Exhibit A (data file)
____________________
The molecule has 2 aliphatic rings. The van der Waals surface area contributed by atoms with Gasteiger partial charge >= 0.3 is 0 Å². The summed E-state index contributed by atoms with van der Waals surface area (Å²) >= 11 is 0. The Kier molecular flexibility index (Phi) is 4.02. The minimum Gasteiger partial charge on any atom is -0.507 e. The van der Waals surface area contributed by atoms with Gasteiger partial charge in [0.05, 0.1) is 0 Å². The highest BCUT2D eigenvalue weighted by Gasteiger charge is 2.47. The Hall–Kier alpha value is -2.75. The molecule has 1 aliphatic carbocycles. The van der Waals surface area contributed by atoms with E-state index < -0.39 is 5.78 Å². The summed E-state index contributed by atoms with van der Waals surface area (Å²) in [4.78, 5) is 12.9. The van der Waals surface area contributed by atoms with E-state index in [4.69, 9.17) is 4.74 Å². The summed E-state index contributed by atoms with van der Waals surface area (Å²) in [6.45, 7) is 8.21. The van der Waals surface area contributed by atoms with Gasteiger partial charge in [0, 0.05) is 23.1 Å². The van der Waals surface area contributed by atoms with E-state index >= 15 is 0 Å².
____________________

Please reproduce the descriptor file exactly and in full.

The molecule has 2 aliphatic rings. The van der Waals surface area contributed by atoms with Gasteiger partial charge >= 0.3 is 0 Å². The summed E-state index contributed by atoms with van der Waals surface area (Å²) >= 11 is 0. The Kier molecular flexibility index (Phi) is 4.02. The minimum Gasteiger partial charge on any atom is -0.507 e. The van der Waals surface area contributed by atoms with Gasteiger partial charge in [0.05, 0.1) is 0 Å². The highest BCUT2D eigenvalue weighted by Gasteiger charge is 2.47. The Hall–Kier alpha value is -2.75. The molecule has 1 aliphatic carbocycles. The van der Waals surface area contributed by atoms with E-state index < -0.39 is 5.78 Å². The summed E-state index contributed by atoms with van der Waals surface area (Å²) in [4.78, 5) is 12.9. The van der Waals surface area contributed by atoms with E-state index in [4.69, 9.17) is 4.74 Å². The summed E-state index contributed by atoms with van der Waals surface area (Å²) in [6.45, 7) is 8.21. The van der Waals surface area contributed by atoms with Gasteiger partial charge in [0, 0.05) is 23.1 Å². The van der Waals surface area contributed by atoms with E-state index >= 15 is 0 Å².